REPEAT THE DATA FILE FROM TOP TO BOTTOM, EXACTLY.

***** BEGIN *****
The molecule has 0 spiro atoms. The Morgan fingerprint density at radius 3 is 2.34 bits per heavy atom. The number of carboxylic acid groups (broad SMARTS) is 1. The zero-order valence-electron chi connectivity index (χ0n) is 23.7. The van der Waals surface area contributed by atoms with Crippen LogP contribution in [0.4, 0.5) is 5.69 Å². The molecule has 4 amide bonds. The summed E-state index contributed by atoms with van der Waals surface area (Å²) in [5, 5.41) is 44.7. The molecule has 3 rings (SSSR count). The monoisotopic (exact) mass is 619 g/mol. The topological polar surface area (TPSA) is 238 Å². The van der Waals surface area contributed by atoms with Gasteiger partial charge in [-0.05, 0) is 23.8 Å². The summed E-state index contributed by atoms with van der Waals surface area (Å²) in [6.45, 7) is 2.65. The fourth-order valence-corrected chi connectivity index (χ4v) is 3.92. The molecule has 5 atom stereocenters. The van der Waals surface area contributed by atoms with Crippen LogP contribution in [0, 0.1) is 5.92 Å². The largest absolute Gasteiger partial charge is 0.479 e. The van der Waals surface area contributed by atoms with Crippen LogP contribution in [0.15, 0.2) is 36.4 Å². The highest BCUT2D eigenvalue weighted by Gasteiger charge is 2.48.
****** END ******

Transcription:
The molecule has 0 spiro atoms. The Morgan fingerprint density at radius 3 is 2.34 bits per heavy atom. The number of carboxylic acid groups (broad SMARTS) is 1. The zero-order valence-electron chi connectivity index (χ0n) is 23.7. The van der Waals surface area contributed by atoms with Crippen LogP contribution in [0.4, 0.5) is 5.69 Å². The molecule has 4 amide bonds. The summed E-state index contributed by atoms with van der Waals surface area (Å²) in [5, 5.41) is 44.7. The molecule has 3 rings (SSSR count). The monoisotopic (exact) mass is 619 g/mol. The topological polar surface area (TPSA) is 238 Å². The van der Waals surface area contributed by atoms with Gasteiger partial charge in [-0.05, 0) is 23.8 Å². The summed E-state index contributed by atoms with van der Waals surface area (Å²) in [6.45, 7) is 2.65. The fourth-order valence-corrected chi connectivity index (χ4v) is 3.92. The molecule has 5 atom stereocenters. The van der Waals surface area contributed by atoms with Crippen LogP contribution in [0, 0.1) is 5.92 Å². The largest absolute Gasteiger partial charge is 0.479 e. The van der Waals surface area contributed by atoms with Crippen LogP contribution in [0.15, 0.2) is 36.4 Å². The highest BCUT2D eigenvalue weighted by Gasteiger charge is 2.48.